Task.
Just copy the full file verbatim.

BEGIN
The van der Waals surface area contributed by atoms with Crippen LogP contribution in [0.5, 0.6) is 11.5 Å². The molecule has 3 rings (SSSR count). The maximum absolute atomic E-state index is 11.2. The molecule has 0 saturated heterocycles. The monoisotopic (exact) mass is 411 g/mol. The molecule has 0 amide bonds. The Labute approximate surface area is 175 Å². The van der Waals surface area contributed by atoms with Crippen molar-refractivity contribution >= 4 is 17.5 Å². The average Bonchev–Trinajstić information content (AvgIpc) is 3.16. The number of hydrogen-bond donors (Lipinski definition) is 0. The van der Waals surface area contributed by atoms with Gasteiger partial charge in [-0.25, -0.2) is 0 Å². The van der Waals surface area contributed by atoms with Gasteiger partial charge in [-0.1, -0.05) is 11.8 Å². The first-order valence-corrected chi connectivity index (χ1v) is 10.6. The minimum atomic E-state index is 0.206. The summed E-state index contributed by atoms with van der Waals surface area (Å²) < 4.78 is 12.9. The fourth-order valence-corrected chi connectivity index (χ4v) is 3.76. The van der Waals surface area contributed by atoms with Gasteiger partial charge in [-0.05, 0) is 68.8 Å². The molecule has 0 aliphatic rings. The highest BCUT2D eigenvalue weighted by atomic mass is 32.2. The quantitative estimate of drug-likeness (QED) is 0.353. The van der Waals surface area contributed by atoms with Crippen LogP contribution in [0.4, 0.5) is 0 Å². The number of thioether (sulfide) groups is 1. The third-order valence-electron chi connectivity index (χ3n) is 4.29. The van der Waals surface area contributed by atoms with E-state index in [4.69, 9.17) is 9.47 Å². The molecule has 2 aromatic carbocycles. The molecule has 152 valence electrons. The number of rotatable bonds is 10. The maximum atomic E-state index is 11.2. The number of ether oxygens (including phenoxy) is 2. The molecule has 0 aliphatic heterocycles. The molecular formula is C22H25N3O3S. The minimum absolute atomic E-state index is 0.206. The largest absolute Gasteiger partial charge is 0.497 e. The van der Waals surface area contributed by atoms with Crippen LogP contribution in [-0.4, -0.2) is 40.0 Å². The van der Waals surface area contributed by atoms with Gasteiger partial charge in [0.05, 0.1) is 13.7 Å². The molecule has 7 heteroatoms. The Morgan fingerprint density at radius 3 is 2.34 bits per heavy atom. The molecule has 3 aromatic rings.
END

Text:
The van der Waals surface area contributed by atoms with Crippen LogP contribution in [0.5, 0.6) is 11.5 Å². The molecule has 3 rings (SSSR count). The maximum absolute atomic E-state index is 11.2. The molecule has 0 saturated heterocycles. The monoisotopic (exact) mass is 411 g/mol. The molecule has 0 amide bonds. The Labute approximate surface area is 175 Å². The van der Waals surface area contributed by atoms with Crippen molar-refractivity contribution >= 4 is 17.5 Å². The average Bonchev–Trinajstić information content (AvgIpc) is 3.16. The number of hydrogen-bond donors (Lipinski definition) is 0. The van der Waals surface area contributed by atoms with Gasteiger partial charge in [-0.25, -0.2) is 0 Å². The van der Waals surface area contributed by atoms with Gasteiger partial charge in [-0.1, -0.05) is 11.8 Å². The first-order valence-corrected chi connectivity index (χ1v) is 10.6. The minimum atomic E-state index is 0.206. The summed E-state index contributed by atoms with van der Waals surface area (Å²) < 4.78 is 12.9. The fourth-order valence-corrected chi connectivity index (χ4v) is 3.76. The van der Waals surface area contributed by atoms with Gasteiger partial charge in [-0.05, 0) is 68.8 Å². The molecule has 0 aliphatic rings. The highest BCUT2D eigenvalue weighted by atomic mass is 32.2. The quantitative estimate of drug-likeness (QED) is 0.353. The van der Waals surface area contributed by atoms with Crippen LogP contribution in [0.4, 0.5) is 0 Å². The number of thioether (sulfide) groups is 1. The third-order valence-electron chi connectivity index (χ3n) is 4.29. The van der Waals surface area contributed by atoms with E-state index in [4.69, 9.17) is 9.47 Å². The molecule has 2 aromatic carbocycles. The molecule has 152 valence electrons. The number of rotatable bonds is 10. The maximum atomic E-state index is 11.2. The number of ether oxygens (including phenoxy) is 2. The molecule has 0 aliphatic heterocycles. The molecular formula is C22H25N3O3S. The minimum absolute atomic E-state index is 0.206. The largest absolute Gasteiger partial charge is 0.497 e. The van der Waals surface area contributed by atoms with Crippen LogP contribution in [-0.4, -0.2) is 40.0 Å². The van der Waals surface area contributed by atoms with Gasteiger partial charge in [0.05, 0.1) is 13.7 Å². The molecule has 7 heteroatoms. The Morgan fingerprint density at radius 3 is 2.34 bits per heavy atom. The molecule has 3 aromatic rings.